Monday, November 19, 2012

Death Sentences for drug offences in Pakistan have tripled since 2009

According to a new report launched today Pakistan saw a threefold increase in death sentences handed down for drug offences between 2009 and 2011. The report's findings will raise concern for British national Khadija Shah who is currently facing the death penalty in Pakistan where she is imprisoned with her newborn baby.

The release of Death Penalty for Drug Offences, Global Overview 2012 comes on the heels of Pakistan’s first execution in four years despite a moratorium in the country.

The report, launched today by Harm Reduction International at the House of Lords, highlights those countries which are going against the trend towards global abolition.

In Iran, more than 540 people were executed for drugs in 2011. This figure is five times more than were executed in 2008. Executions for drug offences have also increased in Saudi Arabia where at least sixteen people were executed for drug offences in the first six months of 2012, compared with one person in 2011.

Ms Shah, from Birmingham, was arrested earlier this year while heavily pregnant. On September 15th, 2012, she gave birth but was back in prison just days later, along with baby Malaika. Mother and daughter are currently imprisoned in Adiala jail which was recently hit by an outbreak of tuberculosis.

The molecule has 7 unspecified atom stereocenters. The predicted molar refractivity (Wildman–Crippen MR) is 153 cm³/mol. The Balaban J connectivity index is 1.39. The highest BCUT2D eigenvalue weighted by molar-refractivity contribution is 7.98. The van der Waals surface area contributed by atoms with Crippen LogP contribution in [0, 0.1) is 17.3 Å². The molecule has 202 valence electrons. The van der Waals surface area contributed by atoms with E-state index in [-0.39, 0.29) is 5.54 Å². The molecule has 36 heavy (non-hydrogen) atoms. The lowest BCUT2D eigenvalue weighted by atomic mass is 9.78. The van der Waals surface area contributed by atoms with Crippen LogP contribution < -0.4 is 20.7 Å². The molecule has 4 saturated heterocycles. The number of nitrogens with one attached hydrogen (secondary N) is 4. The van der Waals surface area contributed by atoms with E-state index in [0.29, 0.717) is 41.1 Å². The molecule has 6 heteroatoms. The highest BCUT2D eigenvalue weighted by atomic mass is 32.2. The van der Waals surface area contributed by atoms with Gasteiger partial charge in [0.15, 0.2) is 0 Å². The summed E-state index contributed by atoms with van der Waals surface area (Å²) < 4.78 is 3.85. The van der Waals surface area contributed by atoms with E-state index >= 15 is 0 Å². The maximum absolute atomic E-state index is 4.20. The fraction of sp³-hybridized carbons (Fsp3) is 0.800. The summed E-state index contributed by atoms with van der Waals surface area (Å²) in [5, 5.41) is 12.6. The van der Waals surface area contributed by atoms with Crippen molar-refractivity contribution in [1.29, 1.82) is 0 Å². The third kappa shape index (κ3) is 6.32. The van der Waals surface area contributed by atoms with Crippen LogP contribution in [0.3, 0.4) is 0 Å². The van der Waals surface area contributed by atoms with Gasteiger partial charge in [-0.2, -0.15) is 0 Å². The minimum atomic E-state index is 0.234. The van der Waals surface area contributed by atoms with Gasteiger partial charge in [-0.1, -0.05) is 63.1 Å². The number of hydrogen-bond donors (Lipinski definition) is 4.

Baby Malaika is covered in mosquito bites and has so far had none of her immunisations. She was taken to hospital when she was just a few days old because of severe diarrhoea. She is having none of the standard post-natal care that is her due.

Reprieve investigator, Maya Foa, said: Khadija Shah is an extremely vulnerable young woman. Imprisoned in the infamous Adiala jail in Pakistan, facing a possible death sentence, Khadija’s life – as well as that of her newborn baby – is seriously at risk. It’s a terrible situation – and one that the British govt has helped to create. They must now do all in their power to save Khadija’s life and help her baby girl.

Source: Reprieve, November 19, 2012